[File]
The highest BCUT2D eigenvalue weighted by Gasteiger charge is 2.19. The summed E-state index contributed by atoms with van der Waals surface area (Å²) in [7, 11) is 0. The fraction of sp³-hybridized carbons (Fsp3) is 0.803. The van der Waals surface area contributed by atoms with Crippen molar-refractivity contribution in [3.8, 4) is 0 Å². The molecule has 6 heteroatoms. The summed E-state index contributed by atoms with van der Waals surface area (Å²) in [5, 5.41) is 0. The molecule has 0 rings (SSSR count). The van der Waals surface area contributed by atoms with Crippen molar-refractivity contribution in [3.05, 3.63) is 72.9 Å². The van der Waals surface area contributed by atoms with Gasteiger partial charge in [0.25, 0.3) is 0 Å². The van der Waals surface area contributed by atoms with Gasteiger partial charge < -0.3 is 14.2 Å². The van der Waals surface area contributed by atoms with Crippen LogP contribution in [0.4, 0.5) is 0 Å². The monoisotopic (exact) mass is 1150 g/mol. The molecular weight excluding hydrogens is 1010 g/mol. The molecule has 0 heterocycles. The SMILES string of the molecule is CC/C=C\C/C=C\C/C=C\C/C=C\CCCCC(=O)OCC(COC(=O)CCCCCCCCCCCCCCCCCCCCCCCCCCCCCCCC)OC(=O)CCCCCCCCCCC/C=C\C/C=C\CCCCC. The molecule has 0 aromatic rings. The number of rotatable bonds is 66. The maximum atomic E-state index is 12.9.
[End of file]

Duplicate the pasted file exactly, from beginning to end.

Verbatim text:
The highest BCUT2D eigenvalue weighted by Gasteiger charge is 2.19. The summed E-state index contributed by atoms with van der Waals surface area (Å²) in [7, 11) is 0. The fraction of sp³-hybridized carbons (Fsp3) is 0.803. The van der Waals surface area contributed by atoms with Crippen molar-refractivity contribution in [3.8, 4) is 0 Å². The molecule has 6 heteroatoms. The summed E-state index contributed by atoms with van der Waals surface area (Å²) in [5, 5.41) is 0. The molecule has 0 rings (SSSR count). The van der Waals surface area contributed by atoms with Crippen molar-refractivity contribution in [3.05, 3.63) is 72.9 Å². The van der Waals surface area contributed by atoms with Gasteiger partial charge in [0.25, 0.3) is 0 Å². The van der Waals surface area contributed by atoms with Gasteiger partial charge < -0.3 is 14.2 Å². The van der Waals surface area contributed by atoms with Crippen LogP contribution in [0.4, 0.5) is 0 Å². The monoisotopic (exact) mass is 1150 g/mol. The molecular weight excluding hydrogens is 1010 g/mol. The molecule has 0 heterocycles. The SMILES string of the molecule is CC/C=C\C/C=C\C/C=C\C/C=C\CCCCC(=O)OCC(COC(=O)CCCCCCCCCCCCCCCCCCCCCCCCCCCCCCCC)OC(=O)CCCCCCCCCCC/C=C\C/C=C\CCCCC. The molecule has 0 aromatic rings. The number of rotatable bonds is 66. The maximum atomic E-state index is 12.9.